Finally, a new study by UCLA business professor David Lewin suggests that corporate philanthropy can drive corporate performance. The study examined 188 companies and shows, according to Lewin, that "companies that increased their community involvement were more likely to show an improved financial picture over a two-year period [measured by return on investment and other widely accepted measures] than those that did not increase their community involvement."
But perhaps the most sophisticated analysis of the contribution of reputation to corporate success comes from Harvard Business School professor John Kotter in his 1992 book Corporate Culture and Performance. Kotter takes his work several steps beyond the typical and simplistic examination of culture to identify cultures that were effective in helping organizations compete and outperform their competitors.
His conclusion is that while so-called "strong" cultures are not of themselves helpful—he identifies several companies with historically strong cultures that have actually been harmful, such as General Motors, Coors and Sears—a strong culture can measurable help an organization out-perform its competitors, but it must be an appropriate culture and it must emphasize several key elements. "Corporate culture can have a significant positive impact on a firm's long-term economic performance," Kotter says. "We found the firms with cultures that emphasized all the key managerial constituencies (customers, stockholders and employees) and leadership from managers at all levels outperformed firms that did not have these cultural traits by a huge margin."
While public relations professionals might like to expand the lost of key constituencies to include communities, regulators and legislators, and even the media, they will be encouraged by the conclusion: the good relations with three key publics can drive performance. Indeed, Kotter says, over an 11year period, firms that emphasized those constituencies increased revenues by 682% versus 166% for those that did not, grew their stock prices by 901% versus 74% and improved their net incomes by 756% versus one per cent.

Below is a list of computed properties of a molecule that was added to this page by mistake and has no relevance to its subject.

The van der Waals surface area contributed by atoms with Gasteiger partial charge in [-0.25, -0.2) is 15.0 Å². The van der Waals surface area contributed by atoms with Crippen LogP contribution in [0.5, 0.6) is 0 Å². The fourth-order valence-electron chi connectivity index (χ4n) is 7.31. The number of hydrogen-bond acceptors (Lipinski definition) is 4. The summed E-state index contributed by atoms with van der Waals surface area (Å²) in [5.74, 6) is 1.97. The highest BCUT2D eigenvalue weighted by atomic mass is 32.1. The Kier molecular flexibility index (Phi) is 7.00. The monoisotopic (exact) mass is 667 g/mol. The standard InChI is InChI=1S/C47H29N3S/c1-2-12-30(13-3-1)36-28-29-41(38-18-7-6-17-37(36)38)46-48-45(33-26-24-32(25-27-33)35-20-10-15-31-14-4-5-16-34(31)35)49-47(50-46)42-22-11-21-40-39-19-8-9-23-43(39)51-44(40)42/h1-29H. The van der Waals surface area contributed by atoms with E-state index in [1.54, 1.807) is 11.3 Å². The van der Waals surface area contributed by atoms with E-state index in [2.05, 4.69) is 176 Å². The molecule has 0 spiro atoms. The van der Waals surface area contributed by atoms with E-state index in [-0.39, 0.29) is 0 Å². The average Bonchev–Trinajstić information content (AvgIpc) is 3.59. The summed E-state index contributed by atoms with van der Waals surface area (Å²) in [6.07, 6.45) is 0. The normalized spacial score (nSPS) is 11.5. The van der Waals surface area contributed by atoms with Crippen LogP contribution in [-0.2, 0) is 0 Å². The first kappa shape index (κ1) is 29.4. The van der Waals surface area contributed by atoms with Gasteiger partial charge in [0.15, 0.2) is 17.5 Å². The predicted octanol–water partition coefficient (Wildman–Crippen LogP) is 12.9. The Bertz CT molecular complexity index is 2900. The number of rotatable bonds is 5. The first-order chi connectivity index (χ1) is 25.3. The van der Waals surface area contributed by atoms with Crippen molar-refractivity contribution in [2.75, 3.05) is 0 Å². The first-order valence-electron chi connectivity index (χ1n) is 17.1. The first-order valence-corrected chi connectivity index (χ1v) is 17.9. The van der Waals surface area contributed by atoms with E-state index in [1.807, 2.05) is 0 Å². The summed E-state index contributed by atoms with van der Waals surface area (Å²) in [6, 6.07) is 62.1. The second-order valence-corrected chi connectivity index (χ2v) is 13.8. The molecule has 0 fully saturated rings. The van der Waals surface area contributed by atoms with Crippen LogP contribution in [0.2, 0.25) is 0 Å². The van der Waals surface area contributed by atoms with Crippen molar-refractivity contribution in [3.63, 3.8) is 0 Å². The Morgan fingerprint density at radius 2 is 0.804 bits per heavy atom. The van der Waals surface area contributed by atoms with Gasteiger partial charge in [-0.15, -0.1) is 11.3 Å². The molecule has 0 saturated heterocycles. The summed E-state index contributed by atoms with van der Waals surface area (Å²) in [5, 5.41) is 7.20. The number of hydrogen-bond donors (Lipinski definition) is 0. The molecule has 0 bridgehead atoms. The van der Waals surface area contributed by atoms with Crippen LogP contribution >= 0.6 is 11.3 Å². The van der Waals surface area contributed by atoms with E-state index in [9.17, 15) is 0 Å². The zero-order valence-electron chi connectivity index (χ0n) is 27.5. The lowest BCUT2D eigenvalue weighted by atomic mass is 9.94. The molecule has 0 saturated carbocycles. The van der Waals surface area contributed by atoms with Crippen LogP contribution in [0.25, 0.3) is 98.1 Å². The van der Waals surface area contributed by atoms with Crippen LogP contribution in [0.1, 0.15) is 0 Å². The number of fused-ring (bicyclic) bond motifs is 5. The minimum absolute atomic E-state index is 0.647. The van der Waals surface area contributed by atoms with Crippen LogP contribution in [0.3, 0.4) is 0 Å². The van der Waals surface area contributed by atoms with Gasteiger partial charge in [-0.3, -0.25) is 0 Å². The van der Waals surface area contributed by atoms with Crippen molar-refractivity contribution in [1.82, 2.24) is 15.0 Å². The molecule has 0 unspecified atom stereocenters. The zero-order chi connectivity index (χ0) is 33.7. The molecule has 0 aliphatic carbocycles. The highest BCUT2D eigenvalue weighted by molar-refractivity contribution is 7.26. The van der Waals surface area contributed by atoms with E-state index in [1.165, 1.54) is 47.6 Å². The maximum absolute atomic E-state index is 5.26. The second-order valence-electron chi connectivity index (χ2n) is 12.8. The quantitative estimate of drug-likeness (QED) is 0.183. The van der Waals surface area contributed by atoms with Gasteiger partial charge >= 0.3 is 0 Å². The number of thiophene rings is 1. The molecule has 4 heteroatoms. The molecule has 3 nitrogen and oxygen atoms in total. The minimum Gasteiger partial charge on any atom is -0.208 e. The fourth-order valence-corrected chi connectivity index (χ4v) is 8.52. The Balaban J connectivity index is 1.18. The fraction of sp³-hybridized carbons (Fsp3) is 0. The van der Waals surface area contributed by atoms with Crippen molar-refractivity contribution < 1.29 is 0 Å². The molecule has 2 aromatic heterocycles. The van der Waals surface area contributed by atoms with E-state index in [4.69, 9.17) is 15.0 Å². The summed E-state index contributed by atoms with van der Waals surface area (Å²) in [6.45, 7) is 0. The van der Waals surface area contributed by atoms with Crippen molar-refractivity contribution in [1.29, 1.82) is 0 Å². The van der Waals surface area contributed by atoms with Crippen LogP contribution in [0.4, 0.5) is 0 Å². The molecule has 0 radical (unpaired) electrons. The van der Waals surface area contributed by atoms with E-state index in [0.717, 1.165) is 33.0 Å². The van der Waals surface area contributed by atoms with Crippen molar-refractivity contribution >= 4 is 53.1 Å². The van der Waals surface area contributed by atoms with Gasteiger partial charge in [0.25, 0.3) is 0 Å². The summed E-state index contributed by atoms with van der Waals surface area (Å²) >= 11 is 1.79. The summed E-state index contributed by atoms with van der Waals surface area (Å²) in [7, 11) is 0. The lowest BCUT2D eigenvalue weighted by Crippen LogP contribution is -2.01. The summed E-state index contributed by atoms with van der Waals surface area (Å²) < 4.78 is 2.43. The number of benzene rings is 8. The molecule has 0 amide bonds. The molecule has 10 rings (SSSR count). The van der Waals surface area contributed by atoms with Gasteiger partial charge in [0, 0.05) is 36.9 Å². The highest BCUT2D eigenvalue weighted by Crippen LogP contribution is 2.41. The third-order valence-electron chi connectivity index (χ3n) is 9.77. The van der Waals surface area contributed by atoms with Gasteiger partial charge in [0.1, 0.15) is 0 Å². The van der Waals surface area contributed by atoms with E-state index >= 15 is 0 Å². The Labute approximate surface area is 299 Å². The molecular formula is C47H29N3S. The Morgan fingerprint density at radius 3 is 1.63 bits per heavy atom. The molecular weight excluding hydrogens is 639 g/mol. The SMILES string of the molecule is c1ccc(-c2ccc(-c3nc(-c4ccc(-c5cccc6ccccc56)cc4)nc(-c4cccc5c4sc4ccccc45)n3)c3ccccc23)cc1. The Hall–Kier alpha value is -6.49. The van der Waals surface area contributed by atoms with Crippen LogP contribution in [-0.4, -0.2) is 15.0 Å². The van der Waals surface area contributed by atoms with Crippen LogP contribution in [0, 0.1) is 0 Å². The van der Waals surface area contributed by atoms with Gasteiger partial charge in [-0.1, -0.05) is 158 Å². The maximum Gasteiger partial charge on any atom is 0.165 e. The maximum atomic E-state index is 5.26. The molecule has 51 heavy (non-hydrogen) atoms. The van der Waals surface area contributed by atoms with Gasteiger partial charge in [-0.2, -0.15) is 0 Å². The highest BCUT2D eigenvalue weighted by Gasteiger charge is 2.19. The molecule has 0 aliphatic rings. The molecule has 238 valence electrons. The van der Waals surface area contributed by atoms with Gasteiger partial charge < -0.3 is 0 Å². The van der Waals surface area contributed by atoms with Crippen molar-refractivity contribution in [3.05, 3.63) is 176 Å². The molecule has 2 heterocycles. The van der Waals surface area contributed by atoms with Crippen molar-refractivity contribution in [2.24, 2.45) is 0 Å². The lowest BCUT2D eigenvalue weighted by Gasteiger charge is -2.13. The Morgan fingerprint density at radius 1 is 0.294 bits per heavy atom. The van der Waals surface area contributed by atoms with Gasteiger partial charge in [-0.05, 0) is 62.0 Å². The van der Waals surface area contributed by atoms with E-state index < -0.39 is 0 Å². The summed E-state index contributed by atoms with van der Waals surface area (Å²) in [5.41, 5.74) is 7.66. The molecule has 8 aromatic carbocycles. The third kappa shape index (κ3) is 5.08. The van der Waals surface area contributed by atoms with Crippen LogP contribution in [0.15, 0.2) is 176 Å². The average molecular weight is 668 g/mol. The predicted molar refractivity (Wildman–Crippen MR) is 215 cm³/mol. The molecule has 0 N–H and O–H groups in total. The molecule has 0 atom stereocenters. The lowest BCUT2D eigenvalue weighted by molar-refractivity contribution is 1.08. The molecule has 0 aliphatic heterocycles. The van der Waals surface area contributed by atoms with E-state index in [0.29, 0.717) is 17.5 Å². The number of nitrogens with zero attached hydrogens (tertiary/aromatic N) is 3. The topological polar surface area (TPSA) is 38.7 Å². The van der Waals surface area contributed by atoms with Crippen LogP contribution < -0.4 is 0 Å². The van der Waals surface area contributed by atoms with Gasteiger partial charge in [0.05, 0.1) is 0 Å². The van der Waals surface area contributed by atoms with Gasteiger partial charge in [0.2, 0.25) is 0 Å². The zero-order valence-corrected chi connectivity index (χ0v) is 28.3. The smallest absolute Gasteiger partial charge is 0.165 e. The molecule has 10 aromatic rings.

The strength of culture was evaluated through study of articles in the business media, on-site visits and interviews with 75 analysts following the companies in the survey. Surprisingly, only one of the 75 analysts, chosen because they are people who are believed to ignore "soft" data, said he thought the culture of one firm had little or no impact on its performance.
Asked to grade the firms on the value that their cultures placed on customers (on a scale of one to seven, seven being the highest mark) analysts gave the high-performing companies an average score of 6.0 compared to an average score of 4.6 for the lower-performing companies. On value placed on stockholders, high performers scored an average of 5.7, low performers 3.9. On value placed on employees, high performers scored 5.8, low performers 4.1.
"In two cases, lower-performing firms outscored their higher-performing counterparts on the `values customers' scale," Kotter reports. "But in no case did a lower performer receive a higher combined score. In other words, valuing all key constituencies differentiates the better performers from the others."
(When Kotter asked the obvious question—"If low performing firms do not value their customers, their stockholders or their employees, what do they value?"—he received a surprising answer: "Themselves.")
"The implicit logic is this," he says. "Only when managers care about the legitimate interests of stockholders do they strive to perform well economically over time, and in a competitive industry that is only possible when they take care of their customers, and in a competitive labor market, that is only possible when they take care of those who serve customers, employees."
Kotter even concludes that the articulation of this philosophy—a written commitment to maintaining good relations with key publics—is a factor in determining performance.
"At Albertson's, there was a Corporate Creed stating the firm's responsibility to customers, employees, community, shareholders and society," he says. "At Con Agra, something similar was written in four inch high letters on a wall near the executive offices. At Dayton Hudson, we found the same proclamation in its statement of philosophy. At AnheuserBusch, the commitment to constituencies was in its mission statement.